Animals have evolved in myriad ways to protect against the cold. Whales insulate with blubber. Bison congregate near geothermal springs. Black bears shelter in caves. And emperor penguins, facing Antarctica’s subzero temperatures and gale-force winds, huddle.
“A penguin huddle looks like organized chaos,” says François Blanchette, a mathematician at the University of California, Merced. “Every penguin acts individually, but the end result is an equitable heat distribution for the whole community.”
It turns out that penguins execute their huddles with a high degree of mathematical efficiency, as Blanchette and his team discovered. More recently, Daniel Zitterbart, a physicist at Woods Hole Oceanographic Institution in Massachusetts, helped develop and install high-resolution cameras to observe undisturbed huddling behavior. Zitterbart’s team recently determined which conditions cause penguins to huddle, and they’re investigating the possibility that the penguins’ mathematical behavior may, over time, reveal secrets about colony health.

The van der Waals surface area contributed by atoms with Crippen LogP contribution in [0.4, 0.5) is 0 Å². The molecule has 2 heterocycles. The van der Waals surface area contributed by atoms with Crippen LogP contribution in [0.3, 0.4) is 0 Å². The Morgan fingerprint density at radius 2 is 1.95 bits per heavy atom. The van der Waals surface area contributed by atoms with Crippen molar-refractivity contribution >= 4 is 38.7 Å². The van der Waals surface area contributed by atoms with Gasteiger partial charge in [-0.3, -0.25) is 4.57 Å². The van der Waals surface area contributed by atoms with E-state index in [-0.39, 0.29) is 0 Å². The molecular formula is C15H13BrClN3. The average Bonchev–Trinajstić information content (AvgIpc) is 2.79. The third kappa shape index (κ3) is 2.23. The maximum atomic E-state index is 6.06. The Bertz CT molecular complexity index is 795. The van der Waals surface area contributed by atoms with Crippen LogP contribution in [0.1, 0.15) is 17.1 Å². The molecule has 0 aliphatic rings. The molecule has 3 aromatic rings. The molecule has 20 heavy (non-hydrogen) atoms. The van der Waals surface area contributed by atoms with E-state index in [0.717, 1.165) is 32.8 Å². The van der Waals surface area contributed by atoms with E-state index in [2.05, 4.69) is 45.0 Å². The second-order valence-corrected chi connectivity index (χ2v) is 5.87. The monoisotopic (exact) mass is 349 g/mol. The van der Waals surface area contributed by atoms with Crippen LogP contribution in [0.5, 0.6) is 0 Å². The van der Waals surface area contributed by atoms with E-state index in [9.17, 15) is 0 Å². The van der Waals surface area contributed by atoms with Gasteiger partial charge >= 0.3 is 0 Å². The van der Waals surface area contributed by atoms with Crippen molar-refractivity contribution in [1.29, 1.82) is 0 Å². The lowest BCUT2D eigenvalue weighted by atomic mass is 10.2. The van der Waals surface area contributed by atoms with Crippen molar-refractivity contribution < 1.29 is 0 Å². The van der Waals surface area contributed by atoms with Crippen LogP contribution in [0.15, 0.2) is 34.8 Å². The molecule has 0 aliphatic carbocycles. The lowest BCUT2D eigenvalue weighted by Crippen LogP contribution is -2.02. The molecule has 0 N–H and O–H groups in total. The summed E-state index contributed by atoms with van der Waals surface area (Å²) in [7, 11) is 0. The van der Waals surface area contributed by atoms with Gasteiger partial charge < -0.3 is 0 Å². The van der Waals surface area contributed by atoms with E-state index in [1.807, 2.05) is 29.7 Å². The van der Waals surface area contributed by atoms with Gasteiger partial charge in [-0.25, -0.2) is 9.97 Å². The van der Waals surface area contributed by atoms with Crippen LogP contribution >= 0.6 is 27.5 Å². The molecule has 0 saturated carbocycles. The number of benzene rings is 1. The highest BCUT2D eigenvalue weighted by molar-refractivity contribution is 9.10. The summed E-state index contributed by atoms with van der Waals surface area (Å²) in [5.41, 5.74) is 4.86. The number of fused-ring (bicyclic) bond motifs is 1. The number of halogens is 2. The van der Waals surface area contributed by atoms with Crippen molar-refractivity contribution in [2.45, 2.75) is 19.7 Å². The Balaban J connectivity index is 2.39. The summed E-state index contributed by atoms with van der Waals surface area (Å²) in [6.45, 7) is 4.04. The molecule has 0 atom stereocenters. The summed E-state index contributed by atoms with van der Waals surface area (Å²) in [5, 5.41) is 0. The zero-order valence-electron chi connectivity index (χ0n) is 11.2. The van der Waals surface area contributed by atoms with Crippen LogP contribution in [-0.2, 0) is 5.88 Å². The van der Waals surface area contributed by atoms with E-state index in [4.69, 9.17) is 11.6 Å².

At the bottom of the world, hundreds of thousands of emperor penguins emerge from the sea each April to trek more than 50 miles to their inland colonies. After breeding, the females return to the sea for food while the males stay behind, each incubating a solitary egg in a pouch above their feet. Without nests or food, they brave the elements by huddling together on stable pack ice to maximize ambient heat and minimize exposure.